Parenting

Finding Pivotal Parenting Moments

Last week I had one of those moments you pray for, watch for, and occasionally are blessed to have. My second daughter and I were standing in the kitchen and we were talking about how she has been having problems with her ear holes and didn’t know if she wanted to keep wearing earrings. She had gotten her ears pierced at age 8, because her older sister had done so the year before. You see, this daughter is a major follower. She won’t do anything at home unless she sees one of her sister do it first. Her teacher tells me it’s the same at school. She never initiates any activity. She always waits for other students to begin an assignment, line up for lunch, etc., before she’ll do anything.

So she and I were talking about whether she should take her earrings out, let the ear holes close up, and get her ears re-pierced when she’s older and better able to take care of them. She said, “Did my sister take her earrings out?” This was a typical question for her. I looked at her, could see I really had her attention and proceeded to tell her earnestly that she was a unique girl and that she didn’t need to do what her sisters or anyone else would do in her situation. I pointed to her heart and then to her head and said, “Listen to these. And listen to Heavenly Father. What you want, and what He wants for you are all that matter.”

“I don’t know why I follow my sister,” she said then. This self-reflection of hers was a big one. I could see the wheels turning, and I could tell that she took what I said to heart. She didn’t shrug me off, she wasn’t walking away. She was fully engaged, listening, and actually hearing me. I was in one of those magic teachable moments that don’t come along very often. Since that conversation, I have tried to bring up the topic again at appropriate moments to be sure she was still reflecting on why she’s a follower. I want her to understand that she’s entitled to make decisions for herself, that she knows her true worth. I think I also need to help her to know how to make decisions on her own. Obviously, there’s still a lot of work to be done.

So how do we find these teachable moments? I believe it’s through prayer, listening to the Spirit, watching your kids, listening to them, and waiting for openings. I pray daily for help parenting. I know for a fact that I can’t do this parenting thing on my own. And as a single parent, it often feels like I am. But there have been countless instances where an answer was provided to me when I needed it that allowed me to reach a child in a way I could not have done as effectively left to my own devices.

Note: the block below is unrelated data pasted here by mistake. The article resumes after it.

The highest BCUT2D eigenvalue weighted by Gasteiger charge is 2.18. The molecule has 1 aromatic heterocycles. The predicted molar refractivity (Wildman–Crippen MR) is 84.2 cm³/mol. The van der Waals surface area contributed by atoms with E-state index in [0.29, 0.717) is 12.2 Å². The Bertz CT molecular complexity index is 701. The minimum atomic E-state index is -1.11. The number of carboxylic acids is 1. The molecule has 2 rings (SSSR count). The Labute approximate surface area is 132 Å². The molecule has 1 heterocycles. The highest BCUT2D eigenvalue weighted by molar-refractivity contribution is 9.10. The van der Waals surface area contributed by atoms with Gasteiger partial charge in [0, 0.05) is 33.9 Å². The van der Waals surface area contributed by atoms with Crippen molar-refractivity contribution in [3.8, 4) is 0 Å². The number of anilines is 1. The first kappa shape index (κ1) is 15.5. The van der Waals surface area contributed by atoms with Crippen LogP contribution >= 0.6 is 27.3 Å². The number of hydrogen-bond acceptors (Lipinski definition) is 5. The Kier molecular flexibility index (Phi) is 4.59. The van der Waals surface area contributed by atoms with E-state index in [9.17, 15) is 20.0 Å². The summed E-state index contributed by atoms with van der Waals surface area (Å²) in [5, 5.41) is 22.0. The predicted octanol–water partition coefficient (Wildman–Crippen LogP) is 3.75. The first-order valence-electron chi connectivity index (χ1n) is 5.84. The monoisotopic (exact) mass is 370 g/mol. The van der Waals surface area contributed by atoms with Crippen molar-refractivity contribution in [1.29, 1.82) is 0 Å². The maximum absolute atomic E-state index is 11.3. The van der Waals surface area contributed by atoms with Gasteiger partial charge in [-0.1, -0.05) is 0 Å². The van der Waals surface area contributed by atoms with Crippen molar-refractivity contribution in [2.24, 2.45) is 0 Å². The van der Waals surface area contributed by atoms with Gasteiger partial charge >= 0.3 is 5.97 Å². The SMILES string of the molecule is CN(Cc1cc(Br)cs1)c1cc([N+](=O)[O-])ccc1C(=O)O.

Paying attention to our children is key. You need to be keenly aware of what their needs are if are to help them. Watch how they interact with each other. Watch when they do their homework. Are they struggling with something? Is there something you’re missing? Along with watching them, you need to have regular listening opportunities. One of the best times I find to listen is in the car. They don’t realize that when I ask them how school went, I am hoping to hear what their concerns are. They think I’m just making conversation. These conversations often lead to some nugget of information passing to me that I can then store away to be addressed in the future, when one of those openings comes up. And when your kids approach you with something they want to say, put down whatever you’re doing and let them see that they have your full attention. Even if it’s something trivial, really pay attention. They will remember this when they have something important to say.

Then you need to watch for openings. If I had been too busy with my phone or something else when my daughter gave me that opening, I would have missed the chance to say some really important things to her. I’m afraid I have probably missed many such openings. I pray that more will come. I trust that they will as I know my Heavenly Father loves me and loves my children and will give me second, third, fourth, indeed endless chances to help them. I think as long as I keep trying, Heavenly Father will keep sending me help.

Pray. Watch. Listen. Take the openings when they come. Repeat. Heavenly Father will bless you as you do your best to watch over your little ones. They are His little ones as well. As are you. He cares deeply about how you raise your children. He cares deeply about you. Allow Him to guide you in your most important work on this earth.